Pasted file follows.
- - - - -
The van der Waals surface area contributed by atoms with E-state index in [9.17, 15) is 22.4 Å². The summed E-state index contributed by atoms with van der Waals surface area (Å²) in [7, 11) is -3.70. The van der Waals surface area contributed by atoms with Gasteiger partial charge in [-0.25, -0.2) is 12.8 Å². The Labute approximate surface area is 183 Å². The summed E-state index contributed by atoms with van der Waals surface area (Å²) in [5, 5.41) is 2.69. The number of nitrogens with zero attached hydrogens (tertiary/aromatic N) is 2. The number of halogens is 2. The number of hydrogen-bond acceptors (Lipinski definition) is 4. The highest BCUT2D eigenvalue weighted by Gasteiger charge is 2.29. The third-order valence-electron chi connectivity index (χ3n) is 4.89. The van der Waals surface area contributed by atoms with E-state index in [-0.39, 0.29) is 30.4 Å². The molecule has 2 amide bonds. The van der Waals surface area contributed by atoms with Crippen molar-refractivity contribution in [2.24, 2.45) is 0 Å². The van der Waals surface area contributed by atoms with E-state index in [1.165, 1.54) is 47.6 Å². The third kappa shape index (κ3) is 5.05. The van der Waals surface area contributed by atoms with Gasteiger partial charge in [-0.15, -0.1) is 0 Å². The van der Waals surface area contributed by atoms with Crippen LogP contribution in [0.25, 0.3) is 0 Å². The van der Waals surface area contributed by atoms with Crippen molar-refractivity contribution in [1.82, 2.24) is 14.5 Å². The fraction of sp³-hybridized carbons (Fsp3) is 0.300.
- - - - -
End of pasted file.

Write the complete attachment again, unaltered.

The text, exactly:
The van der Waals surface area contributed by atoms with E-state index in [9.17, 15) is 22.4 Å². The summed E-state index contributed by atoms with van der Waals surface area (Å²) in [7, 11) is -3.70. The van der Waals surface area contributed by atoms with Gasteiger partial charge in [-0.25, -0.2) is 12.8 Å². The Labute approximate surface area is 183 Å². The summed E-state index contributed by atoms with van der Waals surface area (Å²) in [5, 5.41) is 2.69. The number of nitrogens with zero attached hydrogens (tertiary/aromatic N) is 2. The number of halogens is 2. The number of hydrogen-bond acceptors (Lipinski definition) is 4. The highest BCUT2D eigenvalue weighted by Gasteiger charge is 2.29. The third-order valence-electron chi connectivity index (χ3n) is 4.89. The van der Waals surface area contributed by atoms with E-state index in [-0.39, 0.29) is 30.4 Å². The molecule has 2 amide bonds. The van der Waals surface area contributed by atoms with Crippen molar-refractivity contribution in [2.24, 2.45) is 0 Å². The van der Waals surface area contributed by atoms with E-state index in [1.165, 1.54) is 47.6 Å². The third kappa shape index (κ3) is 5.05. The van der Waals surface area contributed by atoms with Gasteiger partial charge in [-0.15, -0.1) is 0 Å². The van der Waals surface area contributed by atoms with Crippen LogP contribution in [0.25, 0.3) is 0 Å². The van der Waals surface area contributed by atoms with Crippen molar-refractivity contribution in [1.82, 2.24) is 14.5 Å². The fraction of sp³-hybridized carbons (Fsp3) is 0.300.